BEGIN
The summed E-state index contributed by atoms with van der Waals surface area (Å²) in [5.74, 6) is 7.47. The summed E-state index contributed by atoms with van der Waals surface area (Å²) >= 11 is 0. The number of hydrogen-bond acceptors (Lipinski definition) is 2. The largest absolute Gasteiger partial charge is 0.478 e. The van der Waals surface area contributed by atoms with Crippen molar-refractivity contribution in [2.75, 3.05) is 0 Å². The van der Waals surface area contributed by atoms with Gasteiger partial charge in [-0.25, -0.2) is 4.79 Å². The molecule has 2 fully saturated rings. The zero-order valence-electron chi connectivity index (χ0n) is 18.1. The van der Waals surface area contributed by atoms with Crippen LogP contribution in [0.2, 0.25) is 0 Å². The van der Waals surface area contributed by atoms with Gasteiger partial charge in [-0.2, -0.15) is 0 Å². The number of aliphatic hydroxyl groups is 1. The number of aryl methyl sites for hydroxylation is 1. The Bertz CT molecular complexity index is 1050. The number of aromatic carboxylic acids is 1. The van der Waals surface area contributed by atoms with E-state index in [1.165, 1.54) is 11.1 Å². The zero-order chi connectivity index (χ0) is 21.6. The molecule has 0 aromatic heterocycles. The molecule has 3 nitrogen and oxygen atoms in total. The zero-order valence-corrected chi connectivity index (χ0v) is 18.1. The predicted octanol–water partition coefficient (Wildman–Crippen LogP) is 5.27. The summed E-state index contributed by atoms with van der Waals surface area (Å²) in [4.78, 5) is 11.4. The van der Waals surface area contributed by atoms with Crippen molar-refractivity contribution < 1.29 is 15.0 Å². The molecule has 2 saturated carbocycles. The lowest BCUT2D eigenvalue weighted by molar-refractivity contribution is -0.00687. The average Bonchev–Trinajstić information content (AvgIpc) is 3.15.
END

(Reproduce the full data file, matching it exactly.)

The summed E-state index contributed by atoms with van der Waals surface area (Å²) in [5.74, 6) is 7.47. The summed E-state index contributed by atoms with van der Waals surface area (Å²) >= 11 is 0. The number of hydrogen-bond acceptors (Lipinski definition) is 2. The largest absolute Gasteiger partial charge is 0.478 e. The van der Waals surface area contributed by atoms with Crippen molar-refractivity contribution in [2.75, 3.05) is 0 Å². The van der Waals surface area contributed by atoms with Gasteiger partial charge in [-0.25, -0.2) is 4.79 Å². The molecule has 2 fully saturated rings. The zero-order valence-electron chi connectivity index (χ0n) is 18.1. The van der Waals surface area contributed by atoms with Crippen LogP contribution in [0.2, 0.25) is 0 Å². The van der Waals surface area contributed by atoms with Gasteiger partial charge in [-0.2, -0.15) is 0 Å². The number of aliphatic hydroxyl groups is 1. The number of aryl methyl sites for hydroxylation is 1. The Bertz CT molecular complexity index is 1050. The number of aromatic carboxylic acids is 1. The van der Waals surface area contributed by atoms with E-state index in [1.165, 1.54) is 11.1 Å². The zero-order chi connectivity index (χ0) is 21.6. The molecule has 0 aromatic heterocycles. The molecule has 3 nitrogen and oxygen atoms in total. The zero-order valence-corrected chi connectivity index (χ0v) is 18.1. The predicted octanol–water partition coefficient (Wildman–Crippen LogP) is 5.27. The summed E-state index contributed by atoms with van der Waals surface area (Å²) in [4.78, 5) is 11.4. The van der Waals surface area contributed by atoms with Crippen molar-refractivity contribution < 1.29 is 15.0 Å². The molecule has 2 saturated carbocycles. The lowest BCUT2D eigenvalue weighted by molar-refractivity contribution is -0.00687. The average Bonchev–Trinajstić information content (AvgIpc) is 3.15.